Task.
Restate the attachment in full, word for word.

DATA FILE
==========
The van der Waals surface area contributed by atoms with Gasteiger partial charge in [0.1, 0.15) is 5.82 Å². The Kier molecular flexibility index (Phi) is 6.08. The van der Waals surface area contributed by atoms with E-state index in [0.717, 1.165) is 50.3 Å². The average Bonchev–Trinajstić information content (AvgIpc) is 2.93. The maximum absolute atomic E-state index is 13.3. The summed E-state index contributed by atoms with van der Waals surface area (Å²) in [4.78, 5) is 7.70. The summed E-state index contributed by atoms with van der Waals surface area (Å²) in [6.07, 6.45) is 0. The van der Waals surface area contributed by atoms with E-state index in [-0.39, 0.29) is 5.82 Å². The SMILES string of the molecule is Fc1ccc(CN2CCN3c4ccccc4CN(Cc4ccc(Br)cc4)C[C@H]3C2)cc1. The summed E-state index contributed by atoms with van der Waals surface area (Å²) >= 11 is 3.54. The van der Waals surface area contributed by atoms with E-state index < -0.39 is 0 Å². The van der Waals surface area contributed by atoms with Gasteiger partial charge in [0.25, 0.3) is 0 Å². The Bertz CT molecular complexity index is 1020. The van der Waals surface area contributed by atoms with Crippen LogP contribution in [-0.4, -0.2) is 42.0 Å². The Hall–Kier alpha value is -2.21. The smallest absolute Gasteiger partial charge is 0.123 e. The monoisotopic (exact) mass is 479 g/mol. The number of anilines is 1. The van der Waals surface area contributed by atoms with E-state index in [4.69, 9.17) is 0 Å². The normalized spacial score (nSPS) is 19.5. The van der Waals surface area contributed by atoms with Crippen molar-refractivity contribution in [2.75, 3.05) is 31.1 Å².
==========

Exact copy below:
The van der Waals surface area contributed by atoms with Gasteiger partial charge in [0.1, 0.15) is 5.82 Å². The Kier molecular flexibility index (Phi) is 6.08. The van der Waals surface area contributed by atoms with E-state index in [0.717, 1.165) is 50.3 Å². The average Bonchev–Trinajstić information content (AvgIpc) is 2.93. The maximum absolute atomic E-state index is 13.3. The summed E-state index contributed by atoms with van der Waals surface area (Å²) in [4.78, 5) is 7.70. The summed E-state index contributed by atoms with van der Waals surface area (Å²) in [6.07, 6.45) is 0. The van der Waals surface area contributed by atoms with E-state index in [-0.39, 0.29) is 5.82 Å². The SMILES string of the molecule is Fc1ccc(CN2CCN3c4ccccc4CN(Cc4ccc(Br)cc4)C[C@H]3C2)cc1. The summed E-state index contributed by atoms with van der Waals surface area (Å²) >= 11 is 3.54. The van der Waals surface area contributed by atoms with E-state index < -0.39 is 0 Å². The van der Waals surface area contributed by atoms with Gasteiger partial charge in [0.25, 0.3) is 0 Å². The Bertz CT molecular complexity index is 1020. The van der Waals surface area contributed by atoms with Crippen LogP contribution in [-0.4, -0.2) is 42.0 Å². The Hall–Kier alpha value is -2.21. The smallest absolute Gasteiger partial charge is 0.123 e. The monoisotopic (exact) mass is 479 g/mol. The number of anilines is 1. The van der Waals surface area contributed by atoms with E-state index in [4.69, 9.17) is 0 Å². The normalized spacial score (nSPS) is 19.5. The van der Waals surface area contributed by atoms with Crippen molar-refractivity contribution in [2.75, 3.05) is 31.1 Å².